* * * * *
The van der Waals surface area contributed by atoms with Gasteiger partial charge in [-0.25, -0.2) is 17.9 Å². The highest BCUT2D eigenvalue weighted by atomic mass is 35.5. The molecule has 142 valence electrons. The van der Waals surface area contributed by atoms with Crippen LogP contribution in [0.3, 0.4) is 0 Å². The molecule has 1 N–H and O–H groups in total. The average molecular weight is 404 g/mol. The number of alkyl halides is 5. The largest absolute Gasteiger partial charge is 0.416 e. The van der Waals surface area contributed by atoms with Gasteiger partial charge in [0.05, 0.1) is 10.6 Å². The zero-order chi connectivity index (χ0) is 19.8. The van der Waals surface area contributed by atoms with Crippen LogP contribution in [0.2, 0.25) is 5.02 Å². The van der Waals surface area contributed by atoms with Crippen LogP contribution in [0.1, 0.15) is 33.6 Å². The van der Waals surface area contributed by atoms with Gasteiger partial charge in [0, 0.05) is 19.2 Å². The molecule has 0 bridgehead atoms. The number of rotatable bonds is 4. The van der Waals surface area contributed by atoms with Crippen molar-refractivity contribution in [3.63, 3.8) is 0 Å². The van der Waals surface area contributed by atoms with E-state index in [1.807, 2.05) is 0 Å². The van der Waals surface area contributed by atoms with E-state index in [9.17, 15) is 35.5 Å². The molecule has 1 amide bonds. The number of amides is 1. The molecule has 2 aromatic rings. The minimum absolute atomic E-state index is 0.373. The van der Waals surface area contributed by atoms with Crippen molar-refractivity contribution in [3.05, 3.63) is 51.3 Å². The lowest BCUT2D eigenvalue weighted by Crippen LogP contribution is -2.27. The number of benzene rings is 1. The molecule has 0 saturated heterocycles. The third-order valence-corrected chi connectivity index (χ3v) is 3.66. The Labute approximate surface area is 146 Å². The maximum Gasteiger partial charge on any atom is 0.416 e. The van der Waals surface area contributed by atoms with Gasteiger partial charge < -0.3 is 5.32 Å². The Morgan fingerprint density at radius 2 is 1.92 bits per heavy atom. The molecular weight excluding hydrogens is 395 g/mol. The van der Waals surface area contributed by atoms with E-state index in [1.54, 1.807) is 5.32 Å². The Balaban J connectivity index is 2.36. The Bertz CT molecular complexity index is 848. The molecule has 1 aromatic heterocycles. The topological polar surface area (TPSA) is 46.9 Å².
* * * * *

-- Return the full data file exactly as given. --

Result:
The van der Waals surface area contributed by atoms with Gasteiger partial charge in [-0.25, -0.2) is 17.9 Å². The highest BCUT2D eigenvalue weighted by atomic mass is 35.5. The molecule has 142 valence electrons. The van der Waals surface area contributed by atoms with Crippen LogP contribution in [0.3, 0.4) is 0 Å². The molecule has 1 N–H and O–H groups in total. The average molecular weight is 404 g/mol. The number of alkyl halides is 5. The largest absolute Gasteiger partial charge is 0.416 e. The van der Waals surface area contributed by atoms with Gasteiger partial charge in [0.05, 0.1) is 10.6 Å². The zero-order chi connectivity index (χ0) is 19.8. The van der Waals surface area contributed by atoms with Crippen LogP contribution in [0.2, 0.25) is 5.02 Å². The van der Waals surface area contributed by atoms with Crippen LogP contribution in [0.1, 0.15) is 33.6 Å². The van der Waals surface area contributed by atoms with Gasteiger partial charge in [0, 0.05) is 19.2 Å². The molecule has 0 bridgehead atoms. The number of rotatable bonds is 4. The van der Waals surface area contributed by atoms with Crippen molar-refractivity contribution in [3.63, 3.8) is 0 Å². The van der Waals surface area contributed by atoms with E-state index in [1.807, 2.05) is 0 Å². The van der Waals surface area contributed by atoms with E-state index in [9.17, 15) is 35.5 Å². The molecule has 1 amide bonds. The number of amides is 1. The molecule has 2 aromatic rings. The minimum absolute atomic E-state index is 0.373. The van der Waals surface area contributed by atoms with Crippen molar-refractivity contribution in [3.05, 3.63) is 51.3 Å². The lowest BCUT2D eigenvalue weighted by Crippen LogP contribution is -2.27. The number of benzene rings is 1. The molecule has 0 saturated heterocycles. The third-order valence-corrected chi connectivity index (χ3v) is 3.66. The Labute approximate surface area is 146 Å². The maximum Gasteiger partial charge on any atom is 0.416 e. The van der Waals surface area contributed by atoms with Gasteiger partial charge < -0.3 is 5.32 Å². The Morgan fingerprint density at radius 2 is 1.92 bits per heavy atom. The molecular weight excluding hydrogens is 395 g/mol. The van der Waals surface area contributed by atoms with E-state index in [1.54, 1.807) is 5.32 Å². The Balaban J connectivity index is 2.36. The Bertz CT molecular complexity index is 848. The molecule has 1 aromatic heterocycles. The topological polar surface area (TPSA) is 46.9 Å².